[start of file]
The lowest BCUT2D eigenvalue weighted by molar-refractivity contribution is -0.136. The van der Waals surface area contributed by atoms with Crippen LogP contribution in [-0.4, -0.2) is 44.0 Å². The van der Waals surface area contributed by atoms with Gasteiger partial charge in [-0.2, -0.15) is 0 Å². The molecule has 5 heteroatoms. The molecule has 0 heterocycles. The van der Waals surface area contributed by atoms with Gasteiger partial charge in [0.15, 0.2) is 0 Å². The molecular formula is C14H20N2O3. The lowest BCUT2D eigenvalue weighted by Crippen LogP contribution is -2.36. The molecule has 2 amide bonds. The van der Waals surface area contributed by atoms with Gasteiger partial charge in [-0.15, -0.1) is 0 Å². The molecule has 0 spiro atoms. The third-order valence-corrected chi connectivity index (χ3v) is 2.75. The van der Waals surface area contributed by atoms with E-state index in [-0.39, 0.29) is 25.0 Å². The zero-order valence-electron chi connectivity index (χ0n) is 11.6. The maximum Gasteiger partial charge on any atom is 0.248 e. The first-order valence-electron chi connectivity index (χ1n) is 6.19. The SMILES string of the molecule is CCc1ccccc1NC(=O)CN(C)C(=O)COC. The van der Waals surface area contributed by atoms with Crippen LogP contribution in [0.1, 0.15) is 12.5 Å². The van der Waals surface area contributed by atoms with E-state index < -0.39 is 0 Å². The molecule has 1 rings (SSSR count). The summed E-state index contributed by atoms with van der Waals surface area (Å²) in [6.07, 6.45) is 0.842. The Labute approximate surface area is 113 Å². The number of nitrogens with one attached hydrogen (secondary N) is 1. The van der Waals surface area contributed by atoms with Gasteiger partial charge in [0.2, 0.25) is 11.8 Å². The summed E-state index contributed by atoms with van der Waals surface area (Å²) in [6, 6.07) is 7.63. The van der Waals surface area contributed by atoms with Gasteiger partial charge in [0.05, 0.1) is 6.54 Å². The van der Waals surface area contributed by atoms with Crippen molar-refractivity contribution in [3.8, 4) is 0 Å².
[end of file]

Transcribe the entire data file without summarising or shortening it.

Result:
The lowest BCUT2D eigenvalue weighted by molar-refractivity contribution is -0.136. The van der Waals surface area contributed by atoms with Crippen LogP contribution in [-0.4, -0.2) is 44.0 Å². The van der Waals surface area contributed by atoms with Gasteiger partial charge in [-0.2, -0.15) is 0 Å². The molecule has 5 heteroatoms. The molecule has 0 heterocycles. The van der Waals surface area contributed by atoms with Gasteiger partial charge in [0.15, 0.2) is 0 Å². The molecular formula is C14H20N2O3. The lowest BCUT2D eigenvalue weighted by Crippen LogP contribution is -2.36. The molecule has 2 amide bonds. The van der Waals surface area contributed by atoms with Gasteiger partial charge in [-0.15, -0.1) is 0 Å². The molecule has 0 spiro atoms. The third-order valence-corrected chi connectivity index (χ3v) is 2.75. The van der Waals surface area contributed by atoms with E-state index in [-0.39, 0.29) is 25.0 Å². The zero-order valence-electron chi connectivity index (χ0n) is 11.6. The maximum Gasteiger partial charge on any atom is 0.248 e. The first-order valence-electron chi connectivity index (χ1n) is 6.19. The SMILES string of the molecule is CCc1ccccc1NC(=O)CN(C)C(=O)COC. The van der Waals surface area contributed by atoms with Crippen LogP contribution in [0.1, 0.15) is 12.5 Å². The van der Waals surface area contributed by atoms with E-state index < -0.39 is 0 Å². The molecule has 1 rings (SSSR count). The summed E-state index contributed by atoms with van der Waals surface area (Å²) in [6.07, 6.45) is 0.842. The Labute approximate surface area is 113 Å². The number of nitrogens with one attached hydrogen (secondary N) is 1. The van der Waals surface area contributed by atoms with Gasteiger partial charge in [0.2, 0.25) is 11.8 Å². The summed E-state index contributed by atoms with van der Waals surface area (Å²) in [6, 6.07) is 7.63. The van der Waals surface area contributed by atoms with Gasteiger partial charge in [0.05, 0.1) is 6.54 Å². The van der Waals surface area contributed by atoms with Crippen molar-refractivity contribution in [3.8, 4) is 0 Å².